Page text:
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The Powerful Marketing Potential of Transactional Mail

Article - 4 Min. Read

See how your transactional mail can do double-duty by incorporating marketing messages, content and personalized offers.

Photograph of an addressed business mail envelope, a notebook and mobile devices.

For businesses today, it’s high priority to understand how a customer wants to receive transactional communications. While a variety of digital alternatives have emerged, none of them cater to the basic preference of most customers: they want to receive these documents in the mail.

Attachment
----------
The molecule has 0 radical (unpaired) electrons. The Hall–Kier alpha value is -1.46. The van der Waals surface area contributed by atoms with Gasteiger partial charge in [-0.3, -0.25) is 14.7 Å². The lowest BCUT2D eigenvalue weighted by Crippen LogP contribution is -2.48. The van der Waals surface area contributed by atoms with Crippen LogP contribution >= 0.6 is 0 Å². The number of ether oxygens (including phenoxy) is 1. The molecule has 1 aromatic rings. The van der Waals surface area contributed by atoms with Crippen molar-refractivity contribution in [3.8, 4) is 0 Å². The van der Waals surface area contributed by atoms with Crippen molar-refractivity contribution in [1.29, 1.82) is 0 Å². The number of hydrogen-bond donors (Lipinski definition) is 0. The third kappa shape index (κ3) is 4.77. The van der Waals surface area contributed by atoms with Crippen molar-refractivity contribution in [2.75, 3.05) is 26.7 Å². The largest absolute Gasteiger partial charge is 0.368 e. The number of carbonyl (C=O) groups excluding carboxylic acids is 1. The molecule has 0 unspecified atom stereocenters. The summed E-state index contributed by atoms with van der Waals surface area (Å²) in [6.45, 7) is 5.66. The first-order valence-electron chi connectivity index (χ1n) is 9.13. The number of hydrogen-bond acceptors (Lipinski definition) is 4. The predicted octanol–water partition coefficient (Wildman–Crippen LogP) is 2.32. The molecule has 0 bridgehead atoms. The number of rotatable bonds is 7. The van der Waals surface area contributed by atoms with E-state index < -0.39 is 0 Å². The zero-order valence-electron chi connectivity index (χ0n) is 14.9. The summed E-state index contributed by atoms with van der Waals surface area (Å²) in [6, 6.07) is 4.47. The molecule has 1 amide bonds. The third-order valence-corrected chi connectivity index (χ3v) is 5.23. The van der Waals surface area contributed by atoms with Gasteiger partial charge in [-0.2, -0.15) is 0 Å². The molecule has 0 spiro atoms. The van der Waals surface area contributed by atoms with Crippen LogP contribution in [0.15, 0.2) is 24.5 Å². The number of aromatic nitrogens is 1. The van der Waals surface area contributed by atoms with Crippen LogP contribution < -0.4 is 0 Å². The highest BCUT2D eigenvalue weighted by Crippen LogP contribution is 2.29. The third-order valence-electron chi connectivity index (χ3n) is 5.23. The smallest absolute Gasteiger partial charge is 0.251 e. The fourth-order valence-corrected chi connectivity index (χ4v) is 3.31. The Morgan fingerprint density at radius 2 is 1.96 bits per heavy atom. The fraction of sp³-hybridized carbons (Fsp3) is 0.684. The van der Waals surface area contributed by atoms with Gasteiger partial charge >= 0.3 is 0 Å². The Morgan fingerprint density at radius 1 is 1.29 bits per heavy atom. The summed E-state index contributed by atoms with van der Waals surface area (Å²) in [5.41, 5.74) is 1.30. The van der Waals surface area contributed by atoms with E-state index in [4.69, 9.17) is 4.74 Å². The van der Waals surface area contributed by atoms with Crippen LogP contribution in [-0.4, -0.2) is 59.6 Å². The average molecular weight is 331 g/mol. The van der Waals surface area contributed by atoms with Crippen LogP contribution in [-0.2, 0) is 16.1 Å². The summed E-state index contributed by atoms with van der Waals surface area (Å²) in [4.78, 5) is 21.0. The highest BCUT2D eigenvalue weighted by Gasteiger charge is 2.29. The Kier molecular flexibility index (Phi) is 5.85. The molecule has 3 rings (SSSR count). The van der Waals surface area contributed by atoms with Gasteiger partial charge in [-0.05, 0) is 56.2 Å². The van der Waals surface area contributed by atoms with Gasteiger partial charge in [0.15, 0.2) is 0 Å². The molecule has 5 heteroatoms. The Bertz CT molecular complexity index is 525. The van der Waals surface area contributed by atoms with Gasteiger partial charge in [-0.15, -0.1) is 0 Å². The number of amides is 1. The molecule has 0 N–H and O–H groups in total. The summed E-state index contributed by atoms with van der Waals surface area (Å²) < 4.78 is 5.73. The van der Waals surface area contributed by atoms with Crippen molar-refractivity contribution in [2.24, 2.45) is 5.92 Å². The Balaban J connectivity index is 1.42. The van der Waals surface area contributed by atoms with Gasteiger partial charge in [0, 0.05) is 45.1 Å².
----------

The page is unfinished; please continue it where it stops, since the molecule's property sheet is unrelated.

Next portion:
Transactional pieces like bills, invoices and statements are still the most read and opened pieces of mail: 96% of people open and read bills while 92% open and read statements.[1] Physical documents have value for both the recipient and the sender.

With this understanding, you could make your transactional mail work twice as hard—using only one stamp. When you send your invoice alongside promotional marketing elements, you can generate additional revenue or exposure for your business.

Get more out of your transactional mail

Mail has an impact on consumers: 60% of consumers surveyed feel that direct mail helps solidify a brand name in their mind, and people almost always open transactional mailpieces.[2]

Sending bills and statements has more impact in the mail than in email:

  • People surveyed spend an average of 2 to 3 minutes reading transactional mail and only 15 to 20 seconds reading transactional email.[2]
  • Once opened, bills and statements stay in a home for an average of 17 days, while emails live only for about 2 seconds.[3]